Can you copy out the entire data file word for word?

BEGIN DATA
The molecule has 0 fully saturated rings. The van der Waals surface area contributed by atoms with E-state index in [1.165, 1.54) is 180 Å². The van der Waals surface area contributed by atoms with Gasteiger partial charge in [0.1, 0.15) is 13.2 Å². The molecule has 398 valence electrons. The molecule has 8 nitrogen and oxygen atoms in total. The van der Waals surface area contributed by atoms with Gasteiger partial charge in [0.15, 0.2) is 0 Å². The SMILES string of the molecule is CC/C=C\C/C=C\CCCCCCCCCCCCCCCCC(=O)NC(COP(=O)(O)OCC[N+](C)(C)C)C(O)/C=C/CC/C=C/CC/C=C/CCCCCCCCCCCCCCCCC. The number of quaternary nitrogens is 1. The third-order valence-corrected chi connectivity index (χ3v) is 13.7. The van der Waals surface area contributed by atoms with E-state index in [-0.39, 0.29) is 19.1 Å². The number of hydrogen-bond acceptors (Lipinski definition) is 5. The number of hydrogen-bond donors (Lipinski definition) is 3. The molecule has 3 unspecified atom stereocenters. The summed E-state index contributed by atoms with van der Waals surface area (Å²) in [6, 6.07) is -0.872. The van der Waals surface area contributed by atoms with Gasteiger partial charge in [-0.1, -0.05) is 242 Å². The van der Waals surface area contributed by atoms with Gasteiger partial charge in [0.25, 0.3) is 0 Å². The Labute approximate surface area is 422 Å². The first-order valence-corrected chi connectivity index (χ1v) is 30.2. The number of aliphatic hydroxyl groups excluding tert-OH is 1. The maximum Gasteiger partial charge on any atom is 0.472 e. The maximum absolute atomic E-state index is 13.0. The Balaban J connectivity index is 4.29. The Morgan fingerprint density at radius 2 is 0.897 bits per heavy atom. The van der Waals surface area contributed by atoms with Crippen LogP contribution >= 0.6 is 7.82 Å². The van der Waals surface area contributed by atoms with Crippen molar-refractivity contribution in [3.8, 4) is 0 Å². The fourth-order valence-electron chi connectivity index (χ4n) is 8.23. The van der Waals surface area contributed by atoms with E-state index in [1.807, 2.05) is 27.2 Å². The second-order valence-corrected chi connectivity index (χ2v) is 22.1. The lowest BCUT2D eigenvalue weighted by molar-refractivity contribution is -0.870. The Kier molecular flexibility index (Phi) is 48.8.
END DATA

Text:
The molecule has 0 fully saturated rings. The van der Waals surface area contributed by atoms with E-state index in [1.165, 1.54) is 180 Å². The van der Waals surface area contributed by atoms with Gasteiger partial charge in [0.1, 0.15) is 13.2 Å². The molecule has 398 valence electrons. The molecule has 8 nitrogen and oxygen atoms in total. The van der Waals surface area contributed by atoms with Gasteiger partial charge in [0.15, 0.2) is 0 Å². The SMILES string of the molecule is CC/C=C\C/C=C\CCCCCCCCCCCCCCCCC(=O)NC(COP(=O)(O)OCC[N+](C)(C)C)C(O)/C=C/CC/C=C/CC/C=C/CCCCCCCCCCCCCCCCC. The number of quaternary nitrogens is 1. The third-order valence-corrected chi connectivity index (χ3v) is 13.7. The van der Waals surface area contributed by atoms with E-state index in [-0.39, 0.29) is 19.1 Å². The number of hydrogen-bond acceptors (Lipinski definition) is 5. The number of hydrogen-bond donors (Lipinski definition) is 3. The molecule has 3 unspecified atom stereocenters. The summed E-state index contributed by atoms with van der Waals surface area (Å²) in [6, 6.07) is -0.872. The van der Waals surface area contributed by atoms with Gasteiger partial charge in [-0.1, -0.05) is 242 Å². The van der Waals surface area contributed by atoms with Gasteiger partial charge in [0.25, 0.3) is 0 Å². The Labute approximate surface area is 422 Å². The first-order valence-corrected chi connectivity index (χ1v) is 30.2. The number of aliphatic hydroxyl groups excluding tert-OH is 1. The maximum Gasteiger partial charge on any atom is 0.472 e. The maximum absolute atomic E-state index is 13.0. The Balaban J connectivity index is 4.29. The Morgan fingerprint density at radius 2 is 0.897 bits per heavy atom. The van der Waals surface area contributed by atoms with Crippen LogP contribution >= 0.6 is 7.82 Å². The van der Waals surface area contributed by atoms with Crippen molar-refractivity contribution in [3.8, 4) is 0 Å². The fourth-order valence-electron chi connectivity index (χ4n) is 8.23. The van der Waals surface area contributed by atoms with E-state index in [1.807, 2.05) is 27.2 Å². The second-order valence-corrected chi connectivity index (χ2v) is 22.1. The lowest BCUT2D eigenvalue weighted by molar-refractivity contribution is -0.870. The Kier molecular flexibility index (Phi) is 48.8.